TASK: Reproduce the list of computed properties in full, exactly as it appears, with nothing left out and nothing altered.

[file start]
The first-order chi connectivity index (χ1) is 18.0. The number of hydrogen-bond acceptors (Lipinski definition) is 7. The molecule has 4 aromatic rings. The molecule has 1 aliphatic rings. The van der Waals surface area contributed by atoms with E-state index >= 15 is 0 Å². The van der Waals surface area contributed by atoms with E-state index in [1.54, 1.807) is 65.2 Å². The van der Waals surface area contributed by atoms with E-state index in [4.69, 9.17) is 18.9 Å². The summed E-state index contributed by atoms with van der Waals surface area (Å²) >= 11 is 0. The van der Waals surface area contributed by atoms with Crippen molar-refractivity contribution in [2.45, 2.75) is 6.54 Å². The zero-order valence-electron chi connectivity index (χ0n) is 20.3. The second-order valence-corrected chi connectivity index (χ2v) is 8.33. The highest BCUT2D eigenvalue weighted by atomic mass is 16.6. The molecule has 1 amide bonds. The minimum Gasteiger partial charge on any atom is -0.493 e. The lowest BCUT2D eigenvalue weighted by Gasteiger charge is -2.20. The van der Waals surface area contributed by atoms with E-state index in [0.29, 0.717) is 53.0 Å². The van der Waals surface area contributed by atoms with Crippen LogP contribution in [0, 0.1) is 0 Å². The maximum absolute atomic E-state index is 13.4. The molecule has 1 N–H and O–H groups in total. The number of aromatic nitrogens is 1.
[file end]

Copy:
The first-order chi connectivity index (χ1) is 18.0. The number of hydrogen-bond acceptors (Lipinski definition) is 7. The molecule has 4 aromatic rings. The molecule has 1 aliphatic rings. The van der Waals surface area contributed by atoms with E-state index >= 15 is 0 Å². The van der Waals surface area contributed by atoms with E-state index in [1.54, 1.807) is 65.2 Å². The van der Waals surface area contributed by atoms with E-state index in [4.69, 9.17) is 18.9 Å². The summed E-state index contributed by atoms with van der Waals surface area (Å²) >= 11 is 0. The van der Waals surface area contributed by atoms with Crippen molar-refractivity contribution in [2.45, 2.75) is 6.54 Å². The zero-order valence-electron chi connectivity index (χ0n) is 20.3. The second-order valence-corrected chi connectivity index (χ2v) is 8.33. The highest BCUT2D eigenvalue weighted by atomic mass is 16.6. The molecule has 1 amide bonds. The minimum Gasteiger partial charge on any atom is -0.493 e. The lowest BCUT2D eigenvalue weighted by Gasteiger charge is -2.20. The van der Waals surface area contributed by atoms with E-state index in [0.29, 0.717) is 53.0 Å². The van der Waals surface area contributed by atoms with Crippen LogP contribution in [0, 0.1) is 0 Å². The maximum absolute atomic E-state index is 13.4. The molecule has 1 N–H and O–H groups in total. The number of aromatic nitrogens is 1.